Songs Of Spring | American RedstartThe variety of species is astounding and bird lovers come from all corners of the world to witness them, particularly the warblers. It was quite a spectacle. As a photographer I prefer to shoot alone most of the time, but I have to say that it was an incredible experience being surrounded by hundreds of other people that all shared the same passion and appreciation for birds that I do. We all automatically had our love for birds in common and conversations flowed naturally and easily between complete strangers. At any time I could easily find solitude by walking off onto one of the quieter trails, and often did so, those  locations yielded some of my best images from my trip.

During my visit I met a number of other photographers and bird enthusiasts that I am connected with online, but had not yet met in person. I also had the honor of exchanging a few words with Kenn and Kimberly Kaufman. Kenn is universally known as one of the world’s most renowned bird experts and his wife Kimberly is the Executive Director of the Black Swamp Bird Observatory . The Black Swamp Bird Observatory works through research and education to promote bird conservation, is responsible for organizing  The Biggest Week In American Birding  and conducts regular bird banding sessions. I’m proud to call them both friends and greatly respect their talents and efforts. They were both wonderful event hosts.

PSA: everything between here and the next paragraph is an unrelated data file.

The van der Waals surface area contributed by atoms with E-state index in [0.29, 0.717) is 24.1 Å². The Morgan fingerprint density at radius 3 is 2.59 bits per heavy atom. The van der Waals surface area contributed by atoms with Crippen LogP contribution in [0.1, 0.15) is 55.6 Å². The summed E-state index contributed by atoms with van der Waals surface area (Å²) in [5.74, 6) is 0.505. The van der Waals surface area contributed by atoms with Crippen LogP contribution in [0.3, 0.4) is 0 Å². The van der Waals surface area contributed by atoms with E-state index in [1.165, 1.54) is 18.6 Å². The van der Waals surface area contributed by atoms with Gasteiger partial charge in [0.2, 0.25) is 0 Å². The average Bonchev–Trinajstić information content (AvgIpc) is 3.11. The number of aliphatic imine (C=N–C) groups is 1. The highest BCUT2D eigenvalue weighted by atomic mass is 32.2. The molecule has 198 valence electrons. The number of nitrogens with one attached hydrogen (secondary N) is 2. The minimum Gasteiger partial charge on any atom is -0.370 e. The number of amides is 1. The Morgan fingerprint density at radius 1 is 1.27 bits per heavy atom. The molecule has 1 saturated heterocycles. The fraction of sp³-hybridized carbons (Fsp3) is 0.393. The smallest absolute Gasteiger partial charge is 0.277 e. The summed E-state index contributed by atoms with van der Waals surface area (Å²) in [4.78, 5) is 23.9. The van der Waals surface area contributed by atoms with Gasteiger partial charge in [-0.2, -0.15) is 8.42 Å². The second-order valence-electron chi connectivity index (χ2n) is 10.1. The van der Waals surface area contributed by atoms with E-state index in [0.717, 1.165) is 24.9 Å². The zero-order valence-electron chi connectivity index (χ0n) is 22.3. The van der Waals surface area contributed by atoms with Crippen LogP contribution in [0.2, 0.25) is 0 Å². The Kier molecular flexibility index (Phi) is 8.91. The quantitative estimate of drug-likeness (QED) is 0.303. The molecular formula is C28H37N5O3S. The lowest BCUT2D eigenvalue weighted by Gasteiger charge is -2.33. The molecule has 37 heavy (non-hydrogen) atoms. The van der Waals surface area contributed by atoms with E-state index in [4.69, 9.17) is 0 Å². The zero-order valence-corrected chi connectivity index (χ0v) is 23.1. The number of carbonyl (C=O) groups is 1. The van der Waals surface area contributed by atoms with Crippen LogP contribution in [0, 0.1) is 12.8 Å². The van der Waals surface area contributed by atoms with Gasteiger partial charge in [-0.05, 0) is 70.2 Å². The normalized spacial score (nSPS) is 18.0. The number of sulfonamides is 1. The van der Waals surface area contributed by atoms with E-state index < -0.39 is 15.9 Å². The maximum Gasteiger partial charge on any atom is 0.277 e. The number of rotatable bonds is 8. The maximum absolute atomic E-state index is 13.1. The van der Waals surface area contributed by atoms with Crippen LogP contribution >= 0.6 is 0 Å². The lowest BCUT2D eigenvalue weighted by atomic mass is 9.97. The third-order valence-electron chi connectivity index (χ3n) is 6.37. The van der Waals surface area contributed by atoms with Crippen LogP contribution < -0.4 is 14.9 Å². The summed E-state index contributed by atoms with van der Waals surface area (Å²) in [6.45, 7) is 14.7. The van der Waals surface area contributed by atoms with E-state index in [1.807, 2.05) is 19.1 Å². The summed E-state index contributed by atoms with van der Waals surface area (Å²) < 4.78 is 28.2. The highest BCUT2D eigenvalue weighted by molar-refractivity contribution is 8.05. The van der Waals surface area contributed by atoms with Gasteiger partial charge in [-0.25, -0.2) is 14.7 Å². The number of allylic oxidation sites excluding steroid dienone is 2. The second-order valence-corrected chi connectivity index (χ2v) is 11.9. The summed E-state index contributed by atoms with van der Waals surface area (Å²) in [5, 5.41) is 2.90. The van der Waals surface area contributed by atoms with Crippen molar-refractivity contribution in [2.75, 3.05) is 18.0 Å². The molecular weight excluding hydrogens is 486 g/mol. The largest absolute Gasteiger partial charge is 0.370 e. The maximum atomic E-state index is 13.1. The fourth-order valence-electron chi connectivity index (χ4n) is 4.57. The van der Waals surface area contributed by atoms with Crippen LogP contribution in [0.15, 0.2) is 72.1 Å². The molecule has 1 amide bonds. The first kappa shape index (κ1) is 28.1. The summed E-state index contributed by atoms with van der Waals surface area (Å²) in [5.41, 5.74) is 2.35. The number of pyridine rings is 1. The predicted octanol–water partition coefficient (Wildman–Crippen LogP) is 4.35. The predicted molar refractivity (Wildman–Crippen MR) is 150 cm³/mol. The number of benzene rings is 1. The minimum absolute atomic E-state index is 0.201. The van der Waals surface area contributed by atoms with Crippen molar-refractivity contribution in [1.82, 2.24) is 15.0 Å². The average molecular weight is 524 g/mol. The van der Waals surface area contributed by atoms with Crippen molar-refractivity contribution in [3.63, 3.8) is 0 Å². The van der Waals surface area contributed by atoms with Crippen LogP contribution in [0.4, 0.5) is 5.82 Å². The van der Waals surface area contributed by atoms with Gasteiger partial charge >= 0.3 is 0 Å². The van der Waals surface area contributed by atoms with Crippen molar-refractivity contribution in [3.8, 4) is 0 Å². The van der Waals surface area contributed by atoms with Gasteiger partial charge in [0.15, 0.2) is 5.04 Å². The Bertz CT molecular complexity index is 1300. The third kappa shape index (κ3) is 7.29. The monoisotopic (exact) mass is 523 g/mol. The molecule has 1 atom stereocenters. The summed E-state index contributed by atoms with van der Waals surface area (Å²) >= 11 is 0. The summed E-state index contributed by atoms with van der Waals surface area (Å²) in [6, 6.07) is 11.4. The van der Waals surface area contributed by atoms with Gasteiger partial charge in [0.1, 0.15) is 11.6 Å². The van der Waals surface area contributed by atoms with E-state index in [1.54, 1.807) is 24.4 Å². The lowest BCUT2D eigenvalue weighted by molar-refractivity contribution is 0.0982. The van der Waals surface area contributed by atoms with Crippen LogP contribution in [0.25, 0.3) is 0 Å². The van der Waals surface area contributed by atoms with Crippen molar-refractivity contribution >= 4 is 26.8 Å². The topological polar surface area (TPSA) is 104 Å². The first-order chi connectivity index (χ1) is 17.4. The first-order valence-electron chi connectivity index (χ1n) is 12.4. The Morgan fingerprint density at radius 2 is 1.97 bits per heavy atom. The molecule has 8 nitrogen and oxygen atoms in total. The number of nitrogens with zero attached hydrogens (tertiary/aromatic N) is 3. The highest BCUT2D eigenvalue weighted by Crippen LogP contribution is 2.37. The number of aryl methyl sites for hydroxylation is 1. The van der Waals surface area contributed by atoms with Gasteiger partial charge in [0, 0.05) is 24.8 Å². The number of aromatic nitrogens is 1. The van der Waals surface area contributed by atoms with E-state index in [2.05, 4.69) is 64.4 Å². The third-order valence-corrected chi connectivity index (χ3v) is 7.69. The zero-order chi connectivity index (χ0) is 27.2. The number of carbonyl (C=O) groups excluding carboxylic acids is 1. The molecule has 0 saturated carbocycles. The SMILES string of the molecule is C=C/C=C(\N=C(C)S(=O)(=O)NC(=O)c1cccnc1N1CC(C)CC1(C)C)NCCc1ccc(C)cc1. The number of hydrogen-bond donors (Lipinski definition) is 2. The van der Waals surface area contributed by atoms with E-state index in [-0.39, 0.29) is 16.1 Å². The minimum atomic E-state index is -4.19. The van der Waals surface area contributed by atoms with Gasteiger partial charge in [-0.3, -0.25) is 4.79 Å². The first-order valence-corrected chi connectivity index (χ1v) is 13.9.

I still remember my first experience of a warbler migration in my youth all those years ago in Maine, it was wonderful… this was spectacular. There were birds absolutely everywhere you looked. I would arrive each morning before dawn and not leave the Marsh until after sunset, back at my hotel room the songs of the birds would still be echoing in my ears until long after dark.

Pools Of Sunshine | Prothonotary WarblerIf you wish to experience the thrill of the Spring songbird migration I encourage you to add this destination to your future travel plans. I intend to return again next year, until then I’ll enjoy reliving my time there as I continue to process more image files from Magee Marsh. Be sure to watch my Newest Images Portfolio  for additional photos from this trip.

Happy Birding!

Your thoughts and comments are always welcome.

– Nathaniel

 

* Natural subjects in their natural habitat – All of these photos were taken in the wild on natural perches, none of the birds were called or fed.

A moment with Kenn & Kimberly Kaufman

A moment with Kenn & Kimberly Kaufman at Magee Marsh